EVMS ( http://evms.sourceforge.net/ ) could do some of these things and shared the same vision as ZFS: "EVMS provide[d] a single, unified system for handling all of your storage management tasks." The memory is a bit fuzzy but I think it was a port/reimplementation from AIX or else IBM was involved. I think it died because it didn't integrate well into the kernel (like ZFS it smashed many layers into one).
An article at Gamasutra takes an in-depth look at how Zynga's new browser-based social game CityVille managed to accumulate tens of millions of players in the relatively short time since its launch early this month. Quoting: "The Facebook interface induces a high degree of user blindness. It does not do a great job of exposing new games and applications, and lacks a directory or a 'Featured in the App Store' style of editorial (as Apple does for the iPhone), which means that for most developers there are huge problems in getting their games in front of users' eyeballs. With all of the free advertising channels on the platform now constrained or dead, this has meant that the Facebook economy has been acquiring an increasingly Darwinian shape. Where it used to be an egalitarian environment in which any developer could strike it big, over the last year it has become top-heavy with larger developers accruing exponential success, and cutting off oxygen to smaller companies by default."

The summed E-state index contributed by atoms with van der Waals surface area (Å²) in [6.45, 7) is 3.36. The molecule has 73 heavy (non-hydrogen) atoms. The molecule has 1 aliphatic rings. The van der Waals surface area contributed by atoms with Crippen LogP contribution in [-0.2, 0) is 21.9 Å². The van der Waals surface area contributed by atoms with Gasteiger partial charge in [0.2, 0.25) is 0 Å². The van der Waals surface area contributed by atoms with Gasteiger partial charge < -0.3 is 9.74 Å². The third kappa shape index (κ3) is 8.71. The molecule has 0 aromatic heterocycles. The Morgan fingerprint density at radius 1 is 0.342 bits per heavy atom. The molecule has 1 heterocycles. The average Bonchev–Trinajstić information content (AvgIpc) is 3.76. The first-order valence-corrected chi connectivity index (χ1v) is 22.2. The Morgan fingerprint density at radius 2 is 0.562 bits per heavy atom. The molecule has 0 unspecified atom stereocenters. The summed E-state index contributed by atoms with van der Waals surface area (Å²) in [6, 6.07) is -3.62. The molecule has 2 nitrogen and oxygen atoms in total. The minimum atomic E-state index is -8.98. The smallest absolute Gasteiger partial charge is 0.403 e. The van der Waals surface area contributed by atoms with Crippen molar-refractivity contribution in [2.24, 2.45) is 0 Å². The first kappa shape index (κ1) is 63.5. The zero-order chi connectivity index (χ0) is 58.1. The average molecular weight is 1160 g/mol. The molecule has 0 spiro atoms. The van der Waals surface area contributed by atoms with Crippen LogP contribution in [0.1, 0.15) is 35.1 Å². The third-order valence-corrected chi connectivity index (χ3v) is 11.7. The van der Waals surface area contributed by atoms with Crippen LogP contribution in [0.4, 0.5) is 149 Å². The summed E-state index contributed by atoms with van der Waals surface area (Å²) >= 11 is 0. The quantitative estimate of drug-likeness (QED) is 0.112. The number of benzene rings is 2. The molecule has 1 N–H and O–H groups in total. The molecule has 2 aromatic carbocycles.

Retail writes "Best Buy is going to sell a packaged solution of Media Center plus home automation. Literally, it's a package — a box. A customer walks into a Best Buy store, delights in the demo, buys the package, and waits for its arrival in a big box about four-foot square. The package costs $15,000. For that you get a Media Center PC, Lifeware automation software from Exceptional Innovation, an Xbox 360, IP surveillance cameras, automated light switches, a thermostat and installation. It's a complicated business model, called ConnectedLife.Home, and it's bound to pit the new group against other Best Buy factions like Geek Squad."
Noobab writes "There's an absolutely hilarious diary style article in CNET's Crave blog about Nick Hide's first experience playing World of Warcraft. It starts off pretty tame but soon enough the man has turned from unsuspecting casual gamer into a fully fledged 'Warcrack' addict." Your mileage may vary. From the article: "I can't say that I'm experiencing withdrawal symptoms after two weeks of fairly casual World of Warcraft play (a couple of hours a night, tops. Honest, doctor), but 'neglect of other activities' made me rather worried. Last night my girlfriend got hold of an extra ticket to Wicked, the new musical. 'I, er, I'm going out tomorrow night, I'd like to stay in and, er, get an early night,' was my pathetic effort at hiding my spiralling dependency on WoW."